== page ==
A MOVEMENT FOR CHRISTIAN RENEWAL
What is a Cursillo?
To explain Cursillo to someone who has never experienced
Cursillo is at best, difficult. Often, for those who have
experienced Cursillo it is still somewhat mystifying. This
is not because the Cursillo Movement is a "secret"
organization. The reason behind the mystery is God. No one
can fully explain how God touches each person in His special
/ unique way throughout the various elements of the Cursillo
Cursillo (pronounced kur-see-yo) is a Spanish word
meaning a short course. It is an abbreviated form of Cursillo
de Cristiandad (short course to prepare Christians). It
is not a theoretical course, nor is it a retreat. It is
first and foremost an experience. It must be lived. It is
a life-changing experience, which brings with it the discovery
of the basis of Christianity and its fundamental significance
to our lives.
The first stirrings of what later was to become the Cursillo
Movement began on the Island of Majorca during World War
II. The Spanish Civil War had ended in 1939, and the years
after the Civil War were a time of ferment in the Spanish
Church. Before the war, a pilgrimage to the shrine of St.
James at Compostela had been planned. After being postponed
several times by the disruption of war, it was finally rescheduled
At first, the Cursillo's were just "little courses"
(little course is the literal meaning of the Spanish word
- Cursillo) which were given by the diocesan council of
the young men's branch of Catholic Action. They were given
to members of Catholic Action groups as a way of forming
them so they could become effective apostles.
In 1959, the Cursillo spread throughout Texas and to Phoenix,
Arizona. In August of that year the first national convention
of spiritual directors was held, and Ultreya magazine began
publication. In 1960, the growth of the Cursillo quickened
in the Southwest, and weekends were held for the first time
in the East in New York City and Lorain, Ohio.
Until 1961, all weekends were held in Spanish. That year
the first English-speaking weekend was held in San Angelo,
Texas. Also in 1961, first weekends were held in San Francisco,
California; Gary, Indiana; Lansing, Michigan; and Gallup,
New Mexico. By 1962, twenty-five more English-speaking weekends
had been held. Today, it is a worldwide movement with centres
in nearly all South and Central American countries, the
United States, Canada, Mexico, Portugal, Puerto Rico, Great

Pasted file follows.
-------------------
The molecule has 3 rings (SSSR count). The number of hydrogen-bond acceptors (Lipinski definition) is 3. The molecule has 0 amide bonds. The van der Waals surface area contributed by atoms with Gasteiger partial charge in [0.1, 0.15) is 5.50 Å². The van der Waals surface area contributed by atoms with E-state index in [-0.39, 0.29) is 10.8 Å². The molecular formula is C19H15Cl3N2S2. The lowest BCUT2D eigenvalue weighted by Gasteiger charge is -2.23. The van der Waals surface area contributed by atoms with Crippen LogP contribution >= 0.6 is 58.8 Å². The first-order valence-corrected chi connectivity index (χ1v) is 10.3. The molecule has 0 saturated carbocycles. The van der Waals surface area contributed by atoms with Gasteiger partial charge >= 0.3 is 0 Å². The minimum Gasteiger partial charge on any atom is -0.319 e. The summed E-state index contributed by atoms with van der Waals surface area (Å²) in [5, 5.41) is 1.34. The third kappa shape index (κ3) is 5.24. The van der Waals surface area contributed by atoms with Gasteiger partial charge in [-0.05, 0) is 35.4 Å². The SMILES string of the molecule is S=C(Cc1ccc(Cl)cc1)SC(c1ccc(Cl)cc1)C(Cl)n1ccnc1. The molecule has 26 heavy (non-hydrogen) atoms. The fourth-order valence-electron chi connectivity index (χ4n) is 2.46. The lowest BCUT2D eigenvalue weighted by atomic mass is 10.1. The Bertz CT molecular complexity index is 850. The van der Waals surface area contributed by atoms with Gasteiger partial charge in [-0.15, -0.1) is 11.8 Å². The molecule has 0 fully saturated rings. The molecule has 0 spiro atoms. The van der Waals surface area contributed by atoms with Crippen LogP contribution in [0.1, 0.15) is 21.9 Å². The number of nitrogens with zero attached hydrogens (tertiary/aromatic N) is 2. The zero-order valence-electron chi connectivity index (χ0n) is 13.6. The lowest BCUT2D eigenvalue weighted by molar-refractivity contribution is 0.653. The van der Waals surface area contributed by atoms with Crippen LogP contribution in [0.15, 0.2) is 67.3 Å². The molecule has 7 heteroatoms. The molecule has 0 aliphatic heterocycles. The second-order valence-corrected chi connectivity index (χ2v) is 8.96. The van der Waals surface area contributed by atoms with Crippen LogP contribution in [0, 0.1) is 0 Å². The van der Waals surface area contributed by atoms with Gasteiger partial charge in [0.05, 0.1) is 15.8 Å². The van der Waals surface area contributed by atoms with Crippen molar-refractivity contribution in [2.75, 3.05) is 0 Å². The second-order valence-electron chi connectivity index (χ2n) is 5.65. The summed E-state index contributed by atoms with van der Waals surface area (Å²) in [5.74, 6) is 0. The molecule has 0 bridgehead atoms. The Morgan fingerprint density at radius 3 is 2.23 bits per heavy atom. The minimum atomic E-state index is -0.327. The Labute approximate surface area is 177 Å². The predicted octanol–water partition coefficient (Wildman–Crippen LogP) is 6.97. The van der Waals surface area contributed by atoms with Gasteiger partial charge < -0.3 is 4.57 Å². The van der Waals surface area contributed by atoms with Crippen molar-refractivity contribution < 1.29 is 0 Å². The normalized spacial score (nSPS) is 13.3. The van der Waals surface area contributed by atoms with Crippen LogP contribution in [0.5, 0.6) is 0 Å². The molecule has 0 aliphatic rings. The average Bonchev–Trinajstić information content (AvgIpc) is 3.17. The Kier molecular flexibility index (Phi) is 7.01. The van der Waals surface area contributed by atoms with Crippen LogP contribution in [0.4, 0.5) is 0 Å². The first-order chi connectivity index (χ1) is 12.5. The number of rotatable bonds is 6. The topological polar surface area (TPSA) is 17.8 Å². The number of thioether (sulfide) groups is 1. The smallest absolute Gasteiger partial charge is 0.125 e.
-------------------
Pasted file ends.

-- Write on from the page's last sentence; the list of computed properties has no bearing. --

Britain, Ireland, France, Germany, Austria, Italy, Yugoslavia,
Australia, Japan, Korea, Taiwan, the Philippines, Sri Lanka
and in several African countries.
The Cursillo experience begins with a weekend course in
basic Christianity. The three-day course gives the
participant practical insights into the everyday life of
faith and service. The weekend is a back-to-basics
experience which often deepens and rounds out what one has
learned about Christ earlier in life. The program
begins on Thursday evening and concludes on Sunday evening.
The weekend is led by a team of lay volunteers and clergy.
They prepare extensively for this three-day course in basic
Christianity. As one might expect, there are talks
on various religious topics, and each talk is followed by
a discussion. Mass is celebrated each day, and there
is an opportunity for the sacrament of reconciliation.
Morning and evening prayer, as well as a few devotions,
are part of the schedule. Meals are hearty, and there
are regular breaks in the schedule.
Hundreds of thousands of American Catholics have lived
Cursillo, so that a deep pool of people is available to
support one another.
After the Weekend
Follow-through is essential to living the Cursillo experience
successfully. After the weekend, there will be opportunities
to meet and pray with others, in order to consolidate what
was developed during the three days at the retreat house.
The follow-up program is explained in detail during the
weekend. The retreat house staff and the Cursillo
team, along with the sponsors, aid the candidates in connecting
with other Cursillistas (those who have lived the
The candidate should be at least 25 years of age.
While there is no upper age limit, keep in mind the schedule is
physically challenging and the candidate must be able to participate in
the entire weekend. The Cursillo aims at a mature living of the
The schedule is a full and demanding one which
health and stamina. There are separate
men and women. Non-Catholics are also
Protestant versions of the Cursillo are available in
The Cursillo weekend is a learning experience more
retreat. It is a busy and active time. It is not
geared for serious counseling or for therapy.
As a result,
we discourage people who are heavily burdened by
and emotional problems from attending. Other
exist to meet such needs. In addition, those
from substance abuse should be pursuing the
forms the basis of the twelve-step program. The candidate must be available for the entire
Cursillo experience and cannot be excused to attend outside
events, i.e., family functions, business meetings, etc.
A person applies for a Cursillo by way of a sponsor -- a friend
or acquaintance who has lived the Cursillo and continues to
be active in the Movement. Many parishes and recovery
communities have Cursillo contact people. If you need
assistance with a sponsor, contact
the retreat house. There are forms for the candidate and
the sponsor. Space is limited at the retreat house, so
only a certain number of applicants can be accepted. Well
before the weekend, applications are confirmed by mail.
Effective September 2011, The cost of the weekend (including
three nights and nine meals) is very reasonable. $140